The two cut method can help with keeping the meadow very tidy and aesthetically pleasing, and extends the time the meadow is in flower. Essentially you get the early spring flowers and, as they start to senesce, the June cut removes that first flush of plant material. This then regrows quickly to give some flowers for the summer and early autumn.
One tip after the June cut is to make sure that after cutting, the area is then well watered if the soil is dry. This encourages quicker re-growth and so the area is quick to flower again.
Type of Machinery for Maintenance
There is always interest in what methods and machines are best for cutting a meadow. The answer is whatever is easy and quick as this will ensure it gets done! So it is generally worth avoiding scythes unless you have been trained and are on a health kick! A strimmer and Allen Scythes are good for small and medium areas, but the arisings will need raking off by hand. Machines such as the Profihopper and Grillo will cut and remove in one go and are very easy to use. They make light work of the maintenance, but investment is required as they are not cheap. Tractor powered machines such as cut and collection machines or balers work well for large meadows.
The design of a meadow is the starting point for making maintenance easy and achievable. There are many things to think about when designing a meadow but don’t overlook the ability of the design to make its future maintenance easier. Paths and margins around the outside of the meadow will allow easy access for cutting and then the removal of cuttings.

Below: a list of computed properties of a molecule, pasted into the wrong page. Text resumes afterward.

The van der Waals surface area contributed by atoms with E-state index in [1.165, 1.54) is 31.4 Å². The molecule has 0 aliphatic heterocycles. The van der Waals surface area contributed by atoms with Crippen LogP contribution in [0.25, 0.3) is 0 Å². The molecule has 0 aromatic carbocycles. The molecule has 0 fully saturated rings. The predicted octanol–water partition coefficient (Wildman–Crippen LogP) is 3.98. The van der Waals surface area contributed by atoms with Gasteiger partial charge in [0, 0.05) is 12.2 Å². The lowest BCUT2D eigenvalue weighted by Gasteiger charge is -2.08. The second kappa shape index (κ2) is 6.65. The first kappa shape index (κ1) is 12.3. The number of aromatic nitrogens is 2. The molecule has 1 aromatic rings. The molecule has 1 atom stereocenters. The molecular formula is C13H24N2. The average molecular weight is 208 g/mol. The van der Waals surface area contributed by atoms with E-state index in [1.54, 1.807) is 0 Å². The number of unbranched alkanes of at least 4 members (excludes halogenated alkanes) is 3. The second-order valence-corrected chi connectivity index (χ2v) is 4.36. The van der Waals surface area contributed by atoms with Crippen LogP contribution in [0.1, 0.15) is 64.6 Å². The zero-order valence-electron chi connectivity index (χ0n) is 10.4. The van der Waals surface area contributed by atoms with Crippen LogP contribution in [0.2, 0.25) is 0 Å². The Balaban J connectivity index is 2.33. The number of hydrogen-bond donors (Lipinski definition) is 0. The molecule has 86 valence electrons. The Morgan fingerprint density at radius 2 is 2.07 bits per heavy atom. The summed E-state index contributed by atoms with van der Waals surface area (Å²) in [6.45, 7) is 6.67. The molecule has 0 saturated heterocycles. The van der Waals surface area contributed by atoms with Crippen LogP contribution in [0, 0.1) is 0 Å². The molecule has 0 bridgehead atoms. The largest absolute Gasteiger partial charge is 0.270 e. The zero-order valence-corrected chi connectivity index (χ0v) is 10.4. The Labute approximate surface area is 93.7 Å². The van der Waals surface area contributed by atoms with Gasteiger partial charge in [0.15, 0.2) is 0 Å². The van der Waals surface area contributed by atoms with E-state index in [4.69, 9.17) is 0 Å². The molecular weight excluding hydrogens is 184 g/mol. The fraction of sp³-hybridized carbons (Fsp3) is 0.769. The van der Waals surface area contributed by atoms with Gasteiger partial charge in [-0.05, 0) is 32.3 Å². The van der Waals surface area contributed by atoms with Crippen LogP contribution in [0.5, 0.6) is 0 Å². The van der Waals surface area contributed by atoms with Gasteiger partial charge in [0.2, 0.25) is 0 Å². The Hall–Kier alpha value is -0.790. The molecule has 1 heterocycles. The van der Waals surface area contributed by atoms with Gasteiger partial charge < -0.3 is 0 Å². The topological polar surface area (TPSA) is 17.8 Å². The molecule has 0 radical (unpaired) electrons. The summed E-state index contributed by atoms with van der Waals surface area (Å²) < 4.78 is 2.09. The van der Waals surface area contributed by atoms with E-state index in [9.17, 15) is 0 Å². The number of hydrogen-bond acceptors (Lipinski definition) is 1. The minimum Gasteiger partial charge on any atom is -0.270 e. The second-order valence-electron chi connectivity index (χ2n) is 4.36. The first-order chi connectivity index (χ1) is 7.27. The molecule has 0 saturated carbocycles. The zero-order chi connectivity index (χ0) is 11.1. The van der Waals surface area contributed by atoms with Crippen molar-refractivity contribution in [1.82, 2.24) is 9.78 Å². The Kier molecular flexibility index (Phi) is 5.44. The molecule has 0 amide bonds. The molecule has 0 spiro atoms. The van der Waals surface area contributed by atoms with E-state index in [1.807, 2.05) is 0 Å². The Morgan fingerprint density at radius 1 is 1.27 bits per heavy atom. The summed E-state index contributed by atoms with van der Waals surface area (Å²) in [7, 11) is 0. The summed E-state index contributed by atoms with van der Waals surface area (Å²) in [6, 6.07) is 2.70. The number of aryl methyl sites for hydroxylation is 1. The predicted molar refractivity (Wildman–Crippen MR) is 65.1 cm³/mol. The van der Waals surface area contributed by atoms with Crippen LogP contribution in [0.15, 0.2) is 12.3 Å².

There is likely to be some need for spot treating weeds. This can be done by digging them out or spot spraying them with glyphosate. With a well-established meadow, this is relatively easily done. Where seeding wild flowers into soil with a high weed burden, identifying and removing the weeds can lead to a huge amount of work.
Leaf residue can kill a meadow quickly if left to smother wildflowers over a winter. This kill out is often attributed to shade but it is as, or more likely, a result of leaving a thick layer of leaves in the autumn. They will sit over the flowers starving them of light and also reintroducing nutrients as they eventually break down. Cut the meadow back before leaf drop and removing the leaves is easy, especially if you have a collector mower as this will clear the leaves in no time and the mulch makes great compost.
Another tip is to take care when fertilising the lawn. It is possible to have a top quality lawn immediately adjacent to a wildflower meadow (and the contrast is a lovely feature of a garden meadow), but when applying fertiliser treat the two areas separately – avoid fertiliser overlapping onto the wildflower area at all costs.
In conclusion, there is nothing too prescriptive about timings and methods and a well-established meadow is very forgiving and robust. All of these maintenance ideas do rely on a really well-established wild flower space as the starting point and we can help to achieve this with our various wild flower products.
If you would like more detail on any of the above, please take a listen to our recent webinar on the subject:
Or give us a call on 01256 771222 to talk it through.